Security

Postdoctoral Fellowship

Fellowships are available for recent doctoral graduates and established scholars to spend 9-12 months in residence at Dartmouth on research and scholarly writing on issues related to Arctic Studies. The current fellows program is offered in conjunction with a Dickey Center fellowship in International Security and US Foreign Policy, which is a collaboration with the Dean of Faculty office at Dartmouth. 

GIS Frequently Asked Questions

  • Is this a class?

GIS is not a class and you do not receive academic credit for participating. However, it is designed to complement the academic experience of a first-year student. Most Scholars find that GIS helps shape their academic trajectory at Dartmouth either confirming they are on the right major/minor path, or opening up new pathways for exploration.

GIS Overview

Each term the program examines a specific theme through expert presentations, simulations, small group lunch and dinner discussions, special lectures and tours, and more. Scholars also learn about various academic and career paths. The 2017-18 Great Issues Scholars will be selected from the Global Village Living Learning Community as well as independent applications from first year students.

Board of Visitors

Anne Bagamery '78 is Senior Editor of the International New York Times, based in Paris.

Iraq's Problem Is Power Politics, Not 'Ancient Hatreds' (WSJ)

Dartmouth Now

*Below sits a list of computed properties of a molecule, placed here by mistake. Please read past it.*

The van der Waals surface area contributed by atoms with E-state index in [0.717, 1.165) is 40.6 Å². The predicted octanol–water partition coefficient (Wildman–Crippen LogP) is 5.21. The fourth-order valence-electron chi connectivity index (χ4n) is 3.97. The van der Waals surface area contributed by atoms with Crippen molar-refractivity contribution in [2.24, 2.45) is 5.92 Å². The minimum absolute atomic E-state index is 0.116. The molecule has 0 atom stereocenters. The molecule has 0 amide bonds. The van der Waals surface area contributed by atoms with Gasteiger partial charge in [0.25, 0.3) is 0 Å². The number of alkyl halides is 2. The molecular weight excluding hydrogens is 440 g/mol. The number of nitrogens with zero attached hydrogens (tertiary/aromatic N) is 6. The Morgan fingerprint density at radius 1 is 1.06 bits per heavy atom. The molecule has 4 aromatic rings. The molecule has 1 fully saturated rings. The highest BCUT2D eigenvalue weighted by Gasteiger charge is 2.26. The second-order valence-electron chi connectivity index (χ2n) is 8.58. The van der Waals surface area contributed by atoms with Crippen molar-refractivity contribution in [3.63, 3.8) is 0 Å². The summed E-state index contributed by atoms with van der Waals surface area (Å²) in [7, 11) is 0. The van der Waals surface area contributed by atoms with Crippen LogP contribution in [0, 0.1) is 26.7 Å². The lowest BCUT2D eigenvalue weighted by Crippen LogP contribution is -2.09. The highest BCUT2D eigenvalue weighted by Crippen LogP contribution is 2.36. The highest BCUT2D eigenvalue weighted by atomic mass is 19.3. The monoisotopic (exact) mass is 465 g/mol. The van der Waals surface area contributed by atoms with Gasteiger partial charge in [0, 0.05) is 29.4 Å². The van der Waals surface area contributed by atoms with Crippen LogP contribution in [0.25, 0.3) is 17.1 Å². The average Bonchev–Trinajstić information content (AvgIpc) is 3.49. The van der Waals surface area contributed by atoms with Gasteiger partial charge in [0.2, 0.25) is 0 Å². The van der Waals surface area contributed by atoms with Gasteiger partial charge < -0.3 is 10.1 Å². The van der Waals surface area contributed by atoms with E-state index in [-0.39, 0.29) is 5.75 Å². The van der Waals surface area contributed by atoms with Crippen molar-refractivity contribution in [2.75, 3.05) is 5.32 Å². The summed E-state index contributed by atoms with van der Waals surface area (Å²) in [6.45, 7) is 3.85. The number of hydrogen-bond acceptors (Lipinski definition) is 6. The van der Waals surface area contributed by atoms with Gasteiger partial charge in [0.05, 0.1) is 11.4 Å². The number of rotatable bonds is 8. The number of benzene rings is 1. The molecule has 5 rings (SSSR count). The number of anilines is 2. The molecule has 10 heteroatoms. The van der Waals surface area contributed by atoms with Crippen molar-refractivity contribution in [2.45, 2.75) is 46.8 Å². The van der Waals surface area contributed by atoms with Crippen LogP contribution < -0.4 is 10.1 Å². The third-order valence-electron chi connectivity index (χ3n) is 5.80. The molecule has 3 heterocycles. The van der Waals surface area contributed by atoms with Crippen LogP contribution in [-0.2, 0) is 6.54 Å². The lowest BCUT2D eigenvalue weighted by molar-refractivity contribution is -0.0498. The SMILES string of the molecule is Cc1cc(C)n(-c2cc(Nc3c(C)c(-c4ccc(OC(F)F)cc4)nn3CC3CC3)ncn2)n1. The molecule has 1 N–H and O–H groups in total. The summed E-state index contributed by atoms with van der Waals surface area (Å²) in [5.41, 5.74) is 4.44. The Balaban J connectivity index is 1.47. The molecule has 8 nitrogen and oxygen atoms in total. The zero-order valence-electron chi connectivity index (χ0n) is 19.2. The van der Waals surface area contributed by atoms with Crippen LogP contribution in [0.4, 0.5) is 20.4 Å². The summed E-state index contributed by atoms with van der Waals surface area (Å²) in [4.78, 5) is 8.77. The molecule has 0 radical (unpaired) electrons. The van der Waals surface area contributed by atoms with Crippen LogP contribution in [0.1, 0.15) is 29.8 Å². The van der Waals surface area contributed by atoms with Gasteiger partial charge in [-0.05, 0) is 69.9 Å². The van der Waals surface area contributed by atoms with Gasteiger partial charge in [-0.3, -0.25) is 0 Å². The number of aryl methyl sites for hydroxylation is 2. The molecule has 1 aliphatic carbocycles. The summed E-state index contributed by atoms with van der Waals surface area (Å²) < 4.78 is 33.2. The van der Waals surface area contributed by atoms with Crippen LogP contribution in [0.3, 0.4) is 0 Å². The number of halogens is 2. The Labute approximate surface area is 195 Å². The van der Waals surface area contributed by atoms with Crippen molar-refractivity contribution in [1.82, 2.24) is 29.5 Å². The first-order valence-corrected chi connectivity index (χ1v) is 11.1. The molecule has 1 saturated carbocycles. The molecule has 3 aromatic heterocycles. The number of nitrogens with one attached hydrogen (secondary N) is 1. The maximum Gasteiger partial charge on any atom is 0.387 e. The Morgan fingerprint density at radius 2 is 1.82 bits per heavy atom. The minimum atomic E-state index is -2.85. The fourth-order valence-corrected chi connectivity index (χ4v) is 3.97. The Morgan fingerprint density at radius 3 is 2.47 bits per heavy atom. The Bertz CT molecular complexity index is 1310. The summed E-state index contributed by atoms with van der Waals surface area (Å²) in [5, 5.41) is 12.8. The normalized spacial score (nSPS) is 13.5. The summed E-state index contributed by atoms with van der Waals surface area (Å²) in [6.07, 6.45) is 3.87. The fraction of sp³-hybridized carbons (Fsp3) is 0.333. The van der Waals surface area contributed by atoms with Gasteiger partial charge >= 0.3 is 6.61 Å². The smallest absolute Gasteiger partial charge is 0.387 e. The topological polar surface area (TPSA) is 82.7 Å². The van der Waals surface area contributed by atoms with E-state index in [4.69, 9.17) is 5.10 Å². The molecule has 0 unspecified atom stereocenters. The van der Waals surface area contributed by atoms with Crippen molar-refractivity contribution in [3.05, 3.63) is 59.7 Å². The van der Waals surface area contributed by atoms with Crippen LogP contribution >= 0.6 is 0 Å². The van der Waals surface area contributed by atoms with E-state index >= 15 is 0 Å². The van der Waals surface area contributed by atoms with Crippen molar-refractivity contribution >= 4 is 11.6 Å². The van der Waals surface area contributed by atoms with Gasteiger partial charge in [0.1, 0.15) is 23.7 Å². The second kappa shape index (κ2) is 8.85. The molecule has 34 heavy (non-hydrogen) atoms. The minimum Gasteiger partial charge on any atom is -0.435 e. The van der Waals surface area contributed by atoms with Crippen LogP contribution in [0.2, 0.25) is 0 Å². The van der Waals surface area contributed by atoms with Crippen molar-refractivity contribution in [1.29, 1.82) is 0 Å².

The strife in Iraq is more a result of modern power politics rather than ancient religious hatreds, according the Dickey Center Director Daniel Benjamin, writing in the Wall Street Journal.
"There is indeed plenty of bad blood between Sunnis and Shiites. But today's sectarian rifts in Iraq and the wider region are the result of calculated efforts over many years by modern states—above all, Shiite Iran and Sunni Saudi Arabia. Both countries have long jostled for regional dominance, and despite their bitter harvest, neither seems particularly willing to change," writes Benjamin.

He reviews the long history of relative commity between Sunnis and Shites, which was broken with the ascent of Iran's Ayatollah Ruhollah Khomeini,  the US invasion of Iraq, and the region's recent desent into regional sectarianism. America cannot abandon the Middle East, says Benjamin, "But don't get your hopes up."

Iraq crisis: Is it time for al-Maliki to step down? (CNN)

June 18, 2014

As the situation in Iraq deteriorates many are asking whether it's time for Prime Minister Nouri al-Maliki to step aside for a change in leadership. Dickey Center Director Daniel Benjamin and the Woodrow Wilson Center's Robin Wright participated in a discussion on CNN's The Lead with Jake Tapper to discuss what lies ahead for Iraq and Prime Minister Maliki. Listen to their discussion online. 

Iraq On The Brink: U.S. Weighs Options As Jihadis Advance (NHPR)

Dickey Center Director Daniel Benjamin participated in a discussion on the current situation in Iraq on the New Hampshire Public Radio show The Exchange.

Can Iraq Survive? (Boston Globe)

"The news from Iraq has been so bad for so long, it has become difficult to distinguish the merely depressing from the genuinely disastrous," writes Dickey Center Director Daniel Benjamin in an opinion piece in The Boston Globe. While he notes no one will contemplate putting "boots on the ground", Benjamin says the U.S. will continue to provide Iraqi Prime Minister Maliki with arms, but "the future will require real imagination and effort to contain the demons now proliferating in the eastern reaches of the Fertile Crescent — at a moment when Americans would most like to look away."

Read the entire piece on The Boston Globe's website.

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